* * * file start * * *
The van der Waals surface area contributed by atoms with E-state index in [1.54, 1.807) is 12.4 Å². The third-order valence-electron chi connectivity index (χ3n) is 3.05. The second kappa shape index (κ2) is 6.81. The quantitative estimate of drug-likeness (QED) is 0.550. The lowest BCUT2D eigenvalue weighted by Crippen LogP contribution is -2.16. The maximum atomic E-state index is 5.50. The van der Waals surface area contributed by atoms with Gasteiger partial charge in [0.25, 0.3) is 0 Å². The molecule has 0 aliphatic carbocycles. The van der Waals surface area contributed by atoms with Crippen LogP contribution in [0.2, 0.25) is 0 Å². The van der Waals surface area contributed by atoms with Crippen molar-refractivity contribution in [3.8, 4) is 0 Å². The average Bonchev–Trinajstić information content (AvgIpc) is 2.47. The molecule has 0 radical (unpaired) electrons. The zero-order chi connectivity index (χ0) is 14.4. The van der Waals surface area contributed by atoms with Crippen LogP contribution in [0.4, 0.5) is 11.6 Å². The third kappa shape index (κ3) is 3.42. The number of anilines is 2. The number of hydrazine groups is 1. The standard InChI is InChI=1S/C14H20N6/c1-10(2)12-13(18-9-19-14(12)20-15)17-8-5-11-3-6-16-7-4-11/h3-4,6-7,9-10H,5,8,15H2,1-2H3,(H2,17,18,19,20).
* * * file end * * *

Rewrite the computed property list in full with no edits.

The van der Waals surface area contributed by atoms with E-state index in [1.54, 1.807) is 12.4 Å². The third-order valence-electron chi connectivity index (χ3n) is 3.05. The second kappa shape index (κ2) is 6.81. The quantitative estimate of drug-likeness (QED) is 0.550. The lowest BCUT2D eigenvalue weighted by Crippen LogP contribution is -2.16. The maximum atomic E-state index is 5.50. The van der Waals surface area contributed by atoms with Gasteiger partial charge in [0.25, 0.3) is 0 Å². The molecule has 0 aliphatic carbocycles. The van der Waals surface area contributed by atoms with Crippen LogP contribution in [0.2, 0.25) is 0 Å². The van der Waals surface area contributed by atoms with Crippen molar-refractivity contribution in [3.8, 4) is 0 Å². The average Bonchev–Trinajstić information content (AvgIpc) is 2.47. The molecule has 0 radical (unpaired) electrons. The zero-order chi connectivity index (χ0) is 14.4. The van der Waals surface area contributed by atoms with Crippen LogP contribution in [0.4, 0.5) is 11.6 Å². The third kappa shape index (κ3) is 3.42. The number of anilines is 2. The number of hydrazine groups is 1. The standard InChI is InChI=1S/C14H20N6/c1-10(2)12-13(18-9-19-14(12)20-15)17-8-5-11-3-6-16-7-4-11/h3-4,6-7,9-10H,5,8,15H2,1-2H3,(H2,17,18,19,20).